The BBC has some very good analysis of the Brexit vote (how long back was that?), using voting data at the local authority level, and correlating it with factors such as ethnicity and educational attainment.
In terms of educational attainment, there is a really nice chart, that shows the proportion of voters who voted to leave against the proportion of population in the ward with at least a bachelor’s degree. One look at the graph tells you that the correlation is rather strong:
‘Source: http://www.bbc.com/news/uk-politics-38762034And then there is the two-by-two that is superimposed on this – with regions being marked off in pink and grey. The idea of the two-by-two must have been to illustrate the correlation – to show that education is negatively correlated with the “leave” vote.
But what do we see here? A majority of the points lie in the bottom left pink region, suggesting that wards with lower proportion of graduates were less likely to leave. And this is entirely the wrong message for the graph to send.
The two-by-two would have been useful had the points in the graph been neatly divided into clusters that could be arranged in a grid. Here, though, what the scatter plot shows is a nice negatively correlated linear relationship. And by putting those pink and grey boxes, the illustration is taking attention away from that relationship.
Instead, I’d simply put the scatter plot as it is, and maybe add the line of best fit, to emphasise the negative correlation. If I want to be extra geeky, I might also write down the next to the line, to show the extent of correlation!
Many “analytics professionals” or “quants” I know or have worked with have no hesitation in diving straight into a statistical model when they are faced with a problem, rather than trying to understand the data. However, that is not the way I work. Whenever I set out solving a new problem, I start with spending considerable time trying to get a feel of the data. There are many things I do to “feel” the data – look at a few lines of data, look at descriptive statistics of some of the variables and distributions of individual variables. The most powerful tool, however, that lets me get a feel for data is the humble scatterplot.
The beauty of the scatter plot is that it allows you to get a real feel for the data. Taking variables two at a time, it not only shows you how each of them is distributed but also how they are related to each other. Relationships that are not apparent when you look at the data become apparent when you graph them. I may not be wrong in saying that the scatterplot defines the direction and scope of your entire solution.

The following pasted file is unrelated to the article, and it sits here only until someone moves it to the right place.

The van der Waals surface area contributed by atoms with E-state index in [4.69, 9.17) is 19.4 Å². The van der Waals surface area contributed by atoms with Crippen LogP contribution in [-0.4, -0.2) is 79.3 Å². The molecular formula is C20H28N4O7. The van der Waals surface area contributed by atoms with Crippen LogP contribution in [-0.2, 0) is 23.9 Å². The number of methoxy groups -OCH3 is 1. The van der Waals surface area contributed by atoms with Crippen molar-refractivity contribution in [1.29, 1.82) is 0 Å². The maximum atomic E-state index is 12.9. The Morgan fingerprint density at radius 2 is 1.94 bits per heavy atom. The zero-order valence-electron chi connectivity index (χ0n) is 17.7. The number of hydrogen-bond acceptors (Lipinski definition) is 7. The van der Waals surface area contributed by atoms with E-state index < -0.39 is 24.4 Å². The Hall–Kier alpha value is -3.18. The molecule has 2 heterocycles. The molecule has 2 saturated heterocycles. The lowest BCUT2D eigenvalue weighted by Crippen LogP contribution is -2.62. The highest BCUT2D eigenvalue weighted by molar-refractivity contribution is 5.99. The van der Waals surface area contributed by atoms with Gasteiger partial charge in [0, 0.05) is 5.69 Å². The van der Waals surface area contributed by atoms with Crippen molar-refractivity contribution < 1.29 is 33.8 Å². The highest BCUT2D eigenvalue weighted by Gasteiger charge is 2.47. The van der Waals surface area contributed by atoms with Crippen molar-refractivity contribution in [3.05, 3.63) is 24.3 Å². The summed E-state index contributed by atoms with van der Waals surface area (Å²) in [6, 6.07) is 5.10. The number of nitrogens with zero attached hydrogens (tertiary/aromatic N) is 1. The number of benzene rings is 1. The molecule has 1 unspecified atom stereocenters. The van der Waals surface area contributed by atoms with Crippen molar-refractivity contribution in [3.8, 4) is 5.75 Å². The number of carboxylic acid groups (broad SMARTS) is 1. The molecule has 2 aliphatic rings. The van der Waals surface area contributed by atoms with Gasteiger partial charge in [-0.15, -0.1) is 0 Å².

The problem with the debate on how analytics needs to be done is that it is loaded. A large majority of people who use statistics in their daily work dive straight into analysis without looking at the data. Perhaps they deem that looking at data is a waste of time? I have even seen pitch decks by extremely reputed software companies that propose solutions such as “we will solve this problem using Logistic Regression” without even having seen the data.
Let us take an example now. Take the following four data sets (my apologies for putting an image here):
Let us say you dive straight into the analysis. Like a good “analytics professional” you dive straight into regression. You may even do some descriptive statistics for each of the data sets along the way. And this is what you find (again, apologies for the image)
Do you conclude that the four data sets are the same? Pretty much identical statistics right? I wouldn’t be surprised if you were to publish that there is nothing to differentiate between these four data sets. Now, let us do a simple scatter plot of each of these data sets and check for ourselves:
Now, do you still think these data sets are identical? Now you know why I stress so much upon getting a feel for the data and drawing the humble scatter plot?
The data set I’ve used here is a rather famous one, and it is called Anscombe’s Quartet. The purpose of the data set is to precisely describe what I have in this post. That one needs to get a feel for the data before diving into the analysis. Draw scatter plots for every pair of variables. Understand the relationships, and let this understanding guide your further analysis. If one were able to perfectly analyze every piece of data by diving straight into a regression, the job of analytics might as well be outsourced to computers.
PS: it is a tragedy that when they teach visualization in school they don’t even mention the scatter plot. At a recent workshop I asked the participants to name the different kinds of graphs they knew. “Line”, “Bar” and “Pie” were the mots common answers. Not one answered “scatter plot”. Given the utility of this simple plot this is indeed tragic.